About two years ago, I wrote an article on changing the sounds in our games. The recent addition of our Add-Ons page on our Web site (http://www.ambrosiasw.com/Ambrosia_Products/AddOns.html), and the Member Contributions library on AOL has generated many questions about customized files. I thought I would take the opportunity to recap some of the things covered in my last article (How To, July '94) as well as talk a little about replacing sprites and about Andrew's new programming toy.
Replacing sounds in our games is an easy task, but it does require some preparation. You will first need a program like ResEdit or SoundEdit to work with the sounds. If you do not have these programs, there are other shareware programs available for downloading from the net. SoundMover is one that should also allow you to make changes to sound resources. Regardless of what you use, replacing sounds can be a lot of fun.
The main thing to keep in mind when replacing sounds is that you need to match the format of the sound you are placing with the original. For example, Maelstrom uses sounds that have an 11kHz sample rate, are mono and that are uncompressed. All of our other games, including the ones that are forthcoming, have a 22kHz sample rate. All sounds should be mono, and none should be compressed. If your sound is in the wrong format, the program will reject it.
Another important point to keep in mind is the size of the sound. Usually, when a game is loading, it is copying the sounds into memory (among other things). If your sound is larger than the original, chances are you will have to raise the memory allocation for the game to make room for the larger sounds. You can generally compare the final size of your new sound file to that of the original and get an idea of how much you need you add to the game's memory allocation.
The third most important aspect of replacing sounds, or any resources for that matter, is maintaining the proper ID numbers. All resources are referred to by their ID's. If you replace a sound, but do not make sure the ID's are the same as the original, the program will probably not load. The cool thing about replacing resources is that the program doesn't care what is in the resource. As long as the format and ID matches what it expects, the data can be anything.
This last point brings me to the subject of replacing sprites. Sprites are very similar to an animated flipbook. You have a series of images that are flashed in the same place in a certain order. This causes the animation effect. If you crack open a sprite file from one of our games, you will notice many frames of the various characters. Sometimes the frames will be in separate resources, some of them will be comprised of a long strip of frames, each one separated by a boundary. The later is a different technique used in some of the more recent games.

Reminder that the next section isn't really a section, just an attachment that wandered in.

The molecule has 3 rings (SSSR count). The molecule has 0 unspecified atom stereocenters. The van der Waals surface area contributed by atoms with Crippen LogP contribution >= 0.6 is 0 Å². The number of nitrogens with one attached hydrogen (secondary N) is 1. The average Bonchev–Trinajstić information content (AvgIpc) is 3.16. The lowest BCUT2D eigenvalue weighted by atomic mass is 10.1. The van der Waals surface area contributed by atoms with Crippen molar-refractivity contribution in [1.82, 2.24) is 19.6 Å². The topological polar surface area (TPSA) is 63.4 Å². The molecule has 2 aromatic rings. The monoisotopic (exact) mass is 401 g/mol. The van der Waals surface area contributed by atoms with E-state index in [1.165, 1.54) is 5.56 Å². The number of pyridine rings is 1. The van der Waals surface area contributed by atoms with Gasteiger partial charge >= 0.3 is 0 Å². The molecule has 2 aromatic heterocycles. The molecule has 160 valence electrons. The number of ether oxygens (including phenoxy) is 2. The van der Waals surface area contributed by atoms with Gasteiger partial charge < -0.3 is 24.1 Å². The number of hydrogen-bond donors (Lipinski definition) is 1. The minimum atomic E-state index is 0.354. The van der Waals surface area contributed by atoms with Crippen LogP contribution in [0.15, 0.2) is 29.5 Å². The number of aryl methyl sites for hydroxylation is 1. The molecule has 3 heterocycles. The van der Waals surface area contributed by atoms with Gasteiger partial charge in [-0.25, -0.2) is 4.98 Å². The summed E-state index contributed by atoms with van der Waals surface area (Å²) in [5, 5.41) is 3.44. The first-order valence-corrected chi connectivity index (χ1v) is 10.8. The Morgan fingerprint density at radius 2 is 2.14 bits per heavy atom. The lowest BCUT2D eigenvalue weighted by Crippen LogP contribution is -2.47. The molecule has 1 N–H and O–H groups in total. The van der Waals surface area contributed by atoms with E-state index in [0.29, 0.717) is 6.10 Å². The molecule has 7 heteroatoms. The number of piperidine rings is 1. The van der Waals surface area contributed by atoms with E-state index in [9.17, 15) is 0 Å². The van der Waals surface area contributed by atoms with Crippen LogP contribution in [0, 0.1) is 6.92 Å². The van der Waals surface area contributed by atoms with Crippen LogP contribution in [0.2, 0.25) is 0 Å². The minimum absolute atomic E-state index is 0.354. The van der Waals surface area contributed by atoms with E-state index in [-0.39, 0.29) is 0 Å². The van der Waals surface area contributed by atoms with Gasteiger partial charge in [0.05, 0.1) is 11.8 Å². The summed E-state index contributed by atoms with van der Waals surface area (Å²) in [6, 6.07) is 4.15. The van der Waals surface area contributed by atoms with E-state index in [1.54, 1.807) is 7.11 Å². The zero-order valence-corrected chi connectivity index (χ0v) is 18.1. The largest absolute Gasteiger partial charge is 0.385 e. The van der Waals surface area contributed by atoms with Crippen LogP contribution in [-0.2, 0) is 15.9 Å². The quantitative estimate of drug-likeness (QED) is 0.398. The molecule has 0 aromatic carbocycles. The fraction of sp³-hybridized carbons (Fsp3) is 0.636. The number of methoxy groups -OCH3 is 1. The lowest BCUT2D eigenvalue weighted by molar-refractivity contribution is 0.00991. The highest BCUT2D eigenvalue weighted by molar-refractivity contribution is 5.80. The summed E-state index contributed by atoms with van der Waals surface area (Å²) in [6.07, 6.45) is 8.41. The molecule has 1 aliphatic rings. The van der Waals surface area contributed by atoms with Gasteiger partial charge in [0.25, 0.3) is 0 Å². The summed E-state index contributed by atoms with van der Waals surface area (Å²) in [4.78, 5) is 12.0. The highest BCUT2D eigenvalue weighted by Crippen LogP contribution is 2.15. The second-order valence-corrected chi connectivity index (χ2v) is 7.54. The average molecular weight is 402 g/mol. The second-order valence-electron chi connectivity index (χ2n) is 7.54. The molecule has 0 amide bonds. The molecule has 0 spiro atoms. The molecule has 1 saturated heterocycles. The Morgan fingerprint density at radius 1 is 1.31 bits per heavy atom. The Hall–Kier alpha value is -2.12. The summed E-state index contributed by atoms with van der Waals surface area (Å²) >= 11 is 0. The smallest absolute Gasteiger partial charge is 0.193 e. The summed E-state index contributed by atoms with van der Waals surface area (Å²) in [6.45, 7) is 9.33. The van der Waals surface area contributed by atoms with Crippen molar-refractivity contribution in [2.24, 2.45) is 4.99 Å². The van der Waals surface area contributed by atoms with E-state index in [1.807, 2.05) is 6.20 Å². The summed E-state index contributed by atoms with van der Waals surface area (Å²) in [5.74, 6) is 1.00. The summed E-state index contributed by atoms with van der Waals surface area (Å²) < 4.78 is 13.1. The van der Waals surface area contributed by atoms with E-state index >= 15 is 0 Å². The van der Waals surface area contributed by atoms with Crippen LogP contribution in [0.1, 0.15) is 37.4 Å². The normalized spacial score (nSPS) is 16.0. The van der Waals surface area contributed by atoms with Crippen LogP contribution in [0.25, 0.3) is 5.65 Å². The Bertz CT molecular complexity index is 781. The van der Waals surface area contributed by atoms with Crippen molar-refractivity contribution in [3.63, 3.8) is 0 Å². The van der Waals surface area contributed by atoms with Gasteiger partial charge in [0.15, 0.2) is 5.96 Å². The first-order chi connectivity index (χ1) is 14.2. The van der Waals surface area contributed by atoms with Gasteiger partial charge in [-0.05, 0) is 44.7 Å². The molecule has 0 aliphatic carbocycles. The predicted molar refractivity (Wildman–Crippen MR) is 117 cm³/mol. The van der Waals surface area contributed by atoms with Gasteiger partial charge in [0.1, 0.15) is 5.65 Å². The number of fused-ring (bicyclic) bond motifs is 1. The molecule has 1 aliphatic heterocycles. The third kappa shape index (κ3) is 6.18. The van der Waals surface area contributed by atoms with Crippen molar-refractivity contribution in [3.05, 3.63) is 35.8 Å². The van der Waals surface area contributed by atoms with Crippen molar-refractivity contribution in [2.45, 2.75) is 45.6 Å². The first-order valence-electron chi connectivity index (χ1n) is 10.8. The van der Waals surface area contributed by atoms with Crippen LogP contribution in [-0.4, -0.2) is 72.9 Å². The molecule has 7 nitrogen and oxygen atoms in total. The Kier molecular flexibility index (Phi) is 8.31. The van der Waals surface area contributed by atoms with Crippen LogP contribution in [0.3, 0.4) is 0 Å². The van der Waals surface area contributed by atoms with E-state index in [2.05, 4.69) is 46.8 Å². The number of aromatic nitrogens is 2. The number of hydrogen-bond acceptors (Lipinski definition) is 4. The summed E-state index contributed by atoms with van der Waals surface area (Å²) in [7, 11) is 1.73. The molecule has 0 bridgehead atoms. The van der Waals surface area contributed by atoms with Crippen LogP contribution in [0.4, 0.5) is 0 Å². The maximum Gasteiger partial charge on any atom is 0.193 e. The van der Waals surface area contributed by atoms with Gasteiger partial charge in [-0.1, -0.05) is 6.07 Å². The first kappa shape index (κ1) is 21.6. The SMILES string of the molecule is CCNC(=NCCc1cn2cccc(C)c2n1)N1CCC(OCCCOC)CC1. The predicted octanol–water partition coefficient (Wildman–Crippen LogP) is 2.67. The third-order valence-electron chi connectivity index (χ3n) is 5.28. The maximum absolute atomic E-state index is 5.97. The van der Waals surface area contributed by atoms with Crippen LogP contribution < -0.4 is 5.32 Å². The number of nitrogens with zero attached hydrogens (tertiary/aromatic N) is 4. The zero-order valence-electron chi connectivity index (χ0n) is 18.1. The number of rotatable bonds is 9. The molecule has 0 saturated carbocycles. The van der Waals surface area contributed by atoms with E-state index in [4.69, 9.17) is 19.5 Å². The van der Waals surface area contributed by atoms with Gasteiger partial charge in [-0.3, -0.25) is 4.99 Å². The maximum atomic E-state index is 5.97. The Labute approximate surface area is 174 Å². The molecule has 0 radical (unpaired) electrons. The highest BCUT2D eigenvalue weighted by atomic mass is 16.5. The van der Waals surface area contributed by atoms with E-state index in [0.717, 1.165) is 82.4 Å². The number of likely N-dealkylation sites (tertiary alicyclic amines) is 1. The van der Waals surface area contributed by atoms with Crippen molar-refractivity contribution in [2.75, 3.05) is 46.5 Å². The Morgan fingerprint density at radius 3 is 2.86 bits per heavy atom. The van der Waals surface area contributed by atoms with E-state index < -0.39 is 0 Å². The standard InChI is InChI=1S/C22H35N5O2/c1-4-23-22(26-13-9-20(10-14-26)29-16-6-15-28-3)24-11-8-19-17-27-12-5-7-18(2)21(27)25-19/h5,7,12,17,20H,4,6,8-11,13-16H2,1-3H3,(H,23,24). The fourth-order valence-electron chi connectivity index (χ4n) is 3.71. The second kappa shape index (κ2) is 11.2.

Replacing sprites is a little more complicated. Adding a sound to a file is practically a matter of cutting and pasting. A sprite needs a little more work. Because there are a certain number of frames, and a certain size for a single frame, you must stay within these boundaries. You must also be able to see the frames as they are animated, to see if they work just right. You can use the game, or another animation program to test your work.
There are some other things to take into account when replacing sprites. The time between frames can vary, and you must plan your animation around this. Also, many of our games use custom color palettes. A custom color palette is a set of 256 colors that are hand picked to make the particular screen look good. If you are not working in this particular palette, then more than likely your colors can shift, giving you a result you didn't expect.
Now I know that this isn't a step by step article for creating such beasts. In fact, some of the steps needed to create different sprite files I could not fully describe to you. But, I could discover how by using a little trial and error. Sometimes, playing around can teach you many things, just ask Thomas Edison.
I also wanted to mention the new Sound_Tool that Andrew has developed. This a a very advanced set of tools that gives the programmer much more control over the way a sound is presented. After reading the tech notes on it, I must say that I am really looking forward to what will be done with it.
Here are the details: the new Sound_Tool can play up to 8, count 'em, 8 sounds at any one time. This could get confusing if all the sounds are different, but I can see possibilities, like multiple parts of one sound, accompaniments, orchestral pieces!!! Well, maybe. The new sound tool also supports separate volumes for the left and right speakers, giving something very close to stereo. Actually, it's more akin to the balance knob on your stereo, but it also presents many opportunities. If you are playing Barrack through a pair of stereo speakers, you may notice it in action.
So if you don't have those stereo speakers or a set of headphones, start saving, 'cause Ambrosia's games won't be the same without them.